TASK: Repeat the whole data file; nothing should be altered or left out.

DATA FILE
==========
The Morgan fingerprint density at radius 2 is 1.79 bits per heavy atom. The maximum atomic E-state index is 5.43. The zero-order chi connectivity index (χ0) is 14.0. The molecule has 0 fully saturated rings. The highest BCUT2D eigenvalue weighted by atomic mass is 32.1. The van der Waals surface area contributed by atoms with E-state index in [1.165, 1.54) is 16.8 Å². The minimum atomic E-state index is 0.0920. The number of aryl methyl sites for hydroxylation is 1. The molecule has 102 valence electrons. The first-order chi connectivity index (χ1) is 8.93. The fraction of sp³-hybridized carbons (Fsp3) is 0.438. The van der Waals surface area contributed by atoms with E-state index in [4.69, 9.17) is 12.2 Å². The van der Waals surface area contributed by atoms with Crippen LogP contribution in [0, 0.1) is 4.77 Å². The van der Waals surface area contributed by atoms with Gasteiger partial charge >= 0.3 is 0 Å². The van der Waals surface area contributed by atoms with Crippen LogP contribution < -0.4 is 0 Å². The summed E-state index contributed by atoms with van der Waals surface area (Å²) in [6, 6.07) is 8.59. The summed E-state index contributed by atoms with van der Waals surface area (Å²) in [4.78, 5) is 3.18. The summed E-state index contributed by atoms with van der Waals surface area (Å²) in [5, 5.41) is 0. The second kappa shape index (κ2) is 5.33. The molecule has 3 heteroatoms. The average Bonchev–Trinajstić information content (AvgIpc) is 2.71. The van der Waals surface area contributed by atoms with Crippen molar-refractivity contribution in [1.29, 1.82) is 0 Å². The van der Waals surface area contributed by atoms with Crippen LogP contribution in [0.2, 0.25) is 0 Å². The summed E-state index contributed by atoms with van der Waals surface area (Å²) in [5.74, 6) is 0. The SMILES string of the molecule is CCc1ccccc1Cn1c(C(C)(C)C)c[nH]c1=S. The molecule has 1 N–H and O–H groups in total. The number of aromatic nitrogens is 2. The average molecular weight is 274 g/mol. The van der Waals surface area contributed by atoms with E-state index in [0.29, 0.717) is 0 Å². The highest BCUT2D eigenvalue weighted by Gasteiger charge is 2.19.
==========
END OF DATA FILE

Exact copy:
The Morgan fingerprint density at radius 2 is 1.79 bits per heavy atom. The maximum atomic E-state index is 5.43. The zero-order chi connectivity index (χ0) is 14.0. The molecule has 0 fully saturated rings. The highest BCUT2D eigenvalue weighted by atomic mass is 32.1. The van der Waals surface area contributed by atoms with E-state index in [1.165, 1.54) is 16.8 Å². The minimum atomic E-state index is 0.0920. The number of aryl methyl sites for hydroxylation is 1. The molecule has 102 valence electrons. The first-order chi connectivity index (χ1) is 8.93. The fraction of sp³-hybridized carbons (Fsp3) is 0.438. The van der Waals surface area contributed by atoms with E-state index in [4.69, 9.17) is 12.2 Å². The van der Waals surface area contributed by atoms with Crippen LogP contribution in [0, 0.1) is 4.77 Å². The van der Waals surface area contributed by atoms with Gasteiger partial charge >= 0.3 is 0 Å². The van der Waals surface area contributed by atoms with Crippen LogP contribution < -0.4 is 0 Å². The summed E-state index contributed by atoms with van der Waals surface area (Å²) in [6, 6.07) is 8.59. The summed E-state index contributed by atoms with van der Waals surface area (Å²) in [4.78, 5) is 3.18. The summed E-state index contributed by atoms with van der Waals surface area (Å²) in [5, 5.41) is 0. The second kappa shape index (κ2) is 5.33. The molecule has 3 heteroatoms. The average Bonchev–Trinajstić information content (AvgIpc) is 2.71. The van der Waals surface area contributed by atoms with Crippen molar-refractivity contribution in [1.29, 1.82) is 0 Å². The van der Waals surface area contributed by atoms with Crippen LogP contribution in [0.2, 0.25) is 0 Å². The summed E-state index contributed by atoms with van der Waals surface area (Å²) in [5.74, 6) is 0. The SMILES string of the molecule is CCc1ccccc1Cn1c(C(C)(C)C)c[nH]c1=S. The molecule has 1 N–H and O–H groups in total. The number of aromatic nitrogens is 2. The average molecular weight is 274 g/mol. The van der Waals surface area contributed by atoms with E-state index in [0.29, 0.717) is 0 Å². The highest BCUT2D eigenvalue weighted by Gasteiger charge is 2.19.